So I have a Linux x86-64 binary linked with libc dynamically running on patched Ubuntu 16.04 remotely.

The executable makes one call to libc read and exits, allowing simple stack overflow into ROP. That's the only code compiled into the binary.

gdb-peda$ checksec
CANARY    : disabled
FORTIFY   : disabled
NX        : ENABLED
PIE       : disabled
RELRO     : Partial

Full ASLR is enabled.

I do not have access to a syscall gadget at any known address, and after hearing that vsyscall might work, I learned that vsyscall is now emulated in newer kernel versions and can't be used for a syscall gadget.

I've done manual searches for int 0x80, syscall, and sysenter hoping to find them in known executable section to no avail.

Does anyone know of any way to exploit this binary without any known address except for 'read'?

I suppose the only way that I can imagine is by somehow reading a libc address from the GOT and ROPing into dereferencing that address into a new function at a new offset... but I can't even find a gadget that will let me dereference.

I can't use partial address overwrite bruteforcing because x86-64 has too much entropy.

Is there some technique that I don't know of?

I'm banging my head against a wall on this one!

  • @SYS_V It's a challenge, so I don't have those things. I am by no means trying to have the problem solved for me, just trying to find any sort of information I can about techniques for bypassing ASLR/NX on extremely small binaries. I am aware that there are typically not syscall opcodes in text sections, but I thought I might get lucky and be able to ROP to the middle of an instruction.
    – Gbps
    Commented Apr 9, 2017 at 3:48
  • 1
    @SYS_V dropbox.com/s/yqc4waaa1xt78t8/SO_binary?dl=0
    – Gbps
    Commented Apr 9, 2017 at 4:01
  • @SYS_V How would I open an fd to maps without a way to call 'open'?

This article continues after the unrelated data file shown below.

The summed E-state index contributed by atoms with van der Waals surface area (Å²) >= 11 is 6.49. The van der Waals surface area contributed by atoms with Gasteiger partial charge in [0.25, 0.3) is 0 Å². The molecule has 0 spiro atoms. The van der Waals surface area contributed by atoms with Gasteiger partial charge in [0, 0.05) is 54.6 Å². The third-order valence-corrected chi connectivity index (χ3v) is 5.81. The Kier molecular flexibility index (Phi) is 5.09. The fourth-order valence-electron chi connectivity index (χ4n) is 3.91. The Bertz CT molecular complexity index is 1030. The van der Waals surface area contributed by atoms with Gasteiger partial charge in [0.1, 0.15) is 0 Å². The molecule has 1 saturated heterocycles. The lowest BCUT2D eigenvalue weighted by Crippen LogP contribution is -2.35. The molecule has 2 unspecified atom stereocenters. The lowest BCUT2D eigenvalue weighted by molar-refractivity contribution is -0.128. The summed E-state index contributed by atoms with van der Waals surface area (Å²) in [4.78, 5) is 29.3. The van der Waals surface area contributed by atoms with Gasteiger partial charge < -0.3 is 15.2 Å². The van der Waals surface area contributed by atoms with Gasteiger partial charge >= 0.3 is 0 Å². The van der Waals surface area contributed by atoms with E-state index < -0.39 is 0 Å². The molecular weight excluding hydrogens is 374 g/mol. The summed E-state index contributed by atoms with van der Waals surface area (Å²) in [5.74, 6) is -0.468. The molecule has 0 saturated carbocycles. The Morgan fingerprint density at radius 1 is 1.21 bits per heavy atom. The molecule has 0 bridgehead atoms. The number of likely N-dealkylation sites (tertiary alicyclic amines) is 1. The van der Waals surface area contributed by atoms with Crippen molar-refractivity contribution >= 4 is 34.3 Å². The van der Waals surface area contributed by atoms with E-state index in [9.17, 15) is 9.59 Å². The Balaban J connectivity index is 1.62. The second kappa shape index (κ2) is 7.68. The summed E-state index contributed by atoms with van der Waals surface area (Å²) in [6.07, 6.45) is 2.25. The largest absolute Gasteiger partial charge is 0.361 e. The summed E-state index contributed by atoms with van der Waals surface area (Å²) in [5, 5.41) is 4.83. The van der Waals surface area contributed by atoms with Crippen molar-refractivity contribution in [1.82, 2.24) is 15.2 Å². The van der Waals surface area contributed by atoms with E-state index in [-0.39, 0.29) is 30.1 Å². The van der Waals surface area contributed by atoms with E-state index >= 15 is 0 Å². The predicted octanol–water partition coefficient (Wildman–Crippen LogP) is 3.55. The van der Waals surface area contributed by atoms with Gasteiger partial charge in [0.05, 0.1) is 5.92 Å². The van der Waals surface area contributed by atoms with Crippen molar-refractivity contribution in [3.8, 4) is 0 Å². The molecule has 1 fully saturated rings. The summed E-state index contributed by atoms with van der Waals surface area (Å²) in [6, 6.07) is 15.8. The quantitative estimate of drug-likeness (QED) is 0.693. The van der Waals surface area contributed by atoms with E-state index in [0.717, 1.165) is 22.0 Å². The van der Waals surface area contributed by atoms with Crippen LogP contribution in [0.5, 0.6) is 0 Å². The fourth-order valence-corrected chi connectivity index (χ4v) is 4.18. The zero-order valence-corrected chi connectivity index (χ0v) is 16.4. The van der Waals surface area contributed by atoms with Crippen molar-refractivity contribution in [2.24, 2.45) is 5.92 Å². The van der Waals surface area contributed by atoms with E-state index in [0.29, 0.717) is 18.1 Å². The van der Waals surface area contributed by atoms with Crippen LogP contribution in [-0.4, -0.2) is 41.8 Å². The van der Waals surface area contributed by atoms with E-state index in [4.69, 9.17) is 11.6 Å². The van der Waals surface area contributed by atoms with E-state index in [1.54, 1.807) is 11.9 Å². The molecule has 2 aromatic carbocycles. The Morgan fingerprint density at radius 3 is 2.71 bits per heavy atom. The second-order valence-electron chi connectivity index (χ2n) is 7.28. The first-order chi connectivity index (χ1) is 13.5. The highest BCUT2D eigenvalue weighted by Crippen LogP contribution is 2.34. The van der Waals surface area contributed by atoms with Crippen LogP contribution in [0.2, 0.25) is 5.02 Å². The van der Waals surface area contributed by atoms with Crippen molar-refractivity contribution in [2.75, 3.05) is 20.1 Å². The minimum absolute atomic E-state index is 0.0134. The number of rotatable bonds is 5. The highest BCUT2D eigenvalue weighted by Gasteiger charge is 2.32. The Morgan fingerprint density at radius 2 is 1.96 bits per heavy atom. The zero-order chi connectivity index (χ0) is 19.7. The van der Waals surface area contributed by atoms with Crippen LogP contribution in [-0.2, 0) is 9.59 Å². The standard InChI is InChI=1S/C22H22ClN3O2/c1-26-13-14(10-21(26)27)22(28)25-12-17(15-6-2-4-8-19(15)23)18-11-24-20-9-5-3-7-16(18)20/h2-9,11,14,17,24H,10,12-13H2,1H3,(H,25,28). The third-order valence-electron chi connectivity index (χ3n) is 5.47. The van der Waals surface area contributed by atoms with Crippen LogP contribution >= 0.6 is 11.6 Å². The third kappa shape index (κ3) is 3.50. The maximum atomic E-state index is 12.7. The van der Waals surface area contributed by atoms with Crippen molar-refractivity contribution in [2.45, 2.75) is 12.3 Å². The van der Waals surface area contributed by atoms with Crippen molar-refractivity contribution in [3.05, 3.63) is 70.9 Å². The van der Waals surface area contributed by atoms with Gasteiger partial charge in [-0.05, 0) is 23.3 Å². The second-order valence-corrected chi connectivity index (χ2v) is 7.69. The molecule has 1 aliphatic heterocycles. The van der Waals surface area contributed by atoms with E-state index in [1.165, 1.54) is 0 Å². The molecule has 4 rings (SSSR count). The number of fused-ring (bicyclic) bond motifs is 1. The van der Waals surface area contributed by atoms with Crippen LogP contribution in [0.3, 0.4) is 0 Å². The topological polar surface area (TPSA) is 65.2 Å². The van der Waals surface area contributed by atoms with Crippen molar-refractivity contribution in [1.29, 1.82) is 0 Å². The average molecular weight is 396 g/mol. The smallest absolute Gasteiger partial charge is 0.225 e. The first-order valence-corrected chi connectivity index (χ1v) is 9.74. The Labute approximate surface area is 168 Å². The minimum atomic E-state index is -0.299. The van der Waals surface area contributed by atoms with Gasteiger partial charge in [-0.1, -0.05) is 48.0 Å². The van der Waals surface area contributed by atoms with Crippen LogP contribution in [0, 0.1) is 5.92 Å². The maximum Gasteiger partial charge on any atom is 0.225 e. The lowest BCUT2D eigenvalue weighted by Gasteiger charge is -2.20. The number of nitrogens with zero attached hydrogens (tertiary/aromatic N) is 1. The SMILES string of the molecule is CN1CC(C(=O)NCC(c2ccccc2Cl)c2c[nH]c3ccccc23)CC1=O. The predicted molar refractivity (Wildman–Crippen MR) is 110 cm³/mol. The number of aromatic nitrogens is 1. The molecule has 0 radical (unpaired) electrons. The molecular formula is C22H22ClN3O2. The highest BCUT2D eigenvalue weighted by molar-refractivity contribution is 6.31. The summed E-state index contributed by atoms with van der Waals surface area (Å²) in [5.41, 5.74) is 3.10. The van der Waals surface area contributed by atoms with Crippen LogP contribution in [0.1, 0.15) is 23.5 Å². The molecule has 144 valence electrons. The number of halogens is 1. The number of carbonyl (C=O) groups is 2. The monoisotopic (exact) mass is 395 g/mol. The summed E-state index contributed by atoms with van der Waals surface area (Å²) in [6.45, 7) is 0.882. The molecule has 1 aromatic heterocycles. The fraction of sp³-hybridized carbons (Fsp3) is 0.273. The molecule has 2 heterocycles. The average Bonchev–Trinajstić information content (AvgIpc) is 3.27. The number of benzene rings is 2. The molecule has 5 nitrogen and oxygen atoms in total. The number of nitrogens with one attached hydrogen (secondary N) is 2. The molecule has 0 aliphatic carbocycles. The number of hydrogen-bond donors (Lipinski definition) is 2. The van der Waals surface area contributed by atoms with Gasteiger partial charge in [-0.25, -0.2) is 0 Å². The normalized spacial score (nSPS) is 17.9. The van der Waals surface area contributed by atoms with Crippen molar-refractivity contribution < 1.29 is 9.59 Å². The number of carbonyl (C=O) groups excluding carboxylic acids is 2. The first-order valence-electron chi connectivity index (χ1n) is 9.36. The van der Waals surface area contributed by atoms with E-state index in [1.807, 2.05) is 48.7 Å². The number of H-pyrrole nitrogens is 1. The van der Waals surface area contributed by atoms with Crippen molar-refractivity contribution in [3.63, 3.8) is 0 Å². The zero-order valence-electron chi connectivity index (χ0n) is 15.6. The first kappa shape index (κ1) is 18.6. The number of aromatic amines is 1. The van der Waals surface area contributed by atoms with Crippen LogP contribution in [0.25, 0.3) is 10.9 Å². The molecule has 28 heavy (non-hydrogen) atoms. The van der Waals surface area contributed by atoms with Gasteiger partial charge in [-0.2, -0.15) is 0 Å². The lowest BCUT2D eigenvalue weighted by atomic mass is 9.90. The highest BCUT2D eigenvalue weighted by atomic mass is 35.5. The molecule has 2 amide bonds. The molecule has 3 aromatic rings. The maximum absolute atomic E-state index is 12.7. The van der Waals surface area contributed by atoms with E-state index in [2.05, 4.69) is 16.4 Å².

– Gbps
    Commented Apr 9, 2017 at 4:55
  • It's a remote exploit.
    – Gbps
    Commented Apr 9, 2017 at 5:04

1 Answer 1


It ends up that the solution was using a partial address overwrite after all.

Using the address to read in the GOT, a two-byte partial address overwrite can be done to jump within a guarantee of 8192 bytes from read into libc, with a 1/16th brute-force chance to jump within 65535 bytes (due to 4 byte entropy of ASLR).

Within the two-byte overwrite, there is a magic gadget located 0x6109 bytes away from the address of read, which is within the two-byte distance.

From one_gadget, the magic gadget near read can be found:

0xf0567 execve("/bin/sh", rsp+0x70, environ)
  [rsp+0x70] == NULL

Where in this version of libc (2.6.32), the call to read is found at:

0xF6670 read            proc near

Using a call to read, we can overwrite the GOT entry of read and ROP back to main to call our magic gadget.

Also, another solution was found by doing that same partial address overwrite to ROP into setting up a syscall then overwriting the last byte of read to jump 0x0E bytes forward and hit the natural syscall gadget found within read. This way you don't have to bruteforce ASLR and have a stable exploit!

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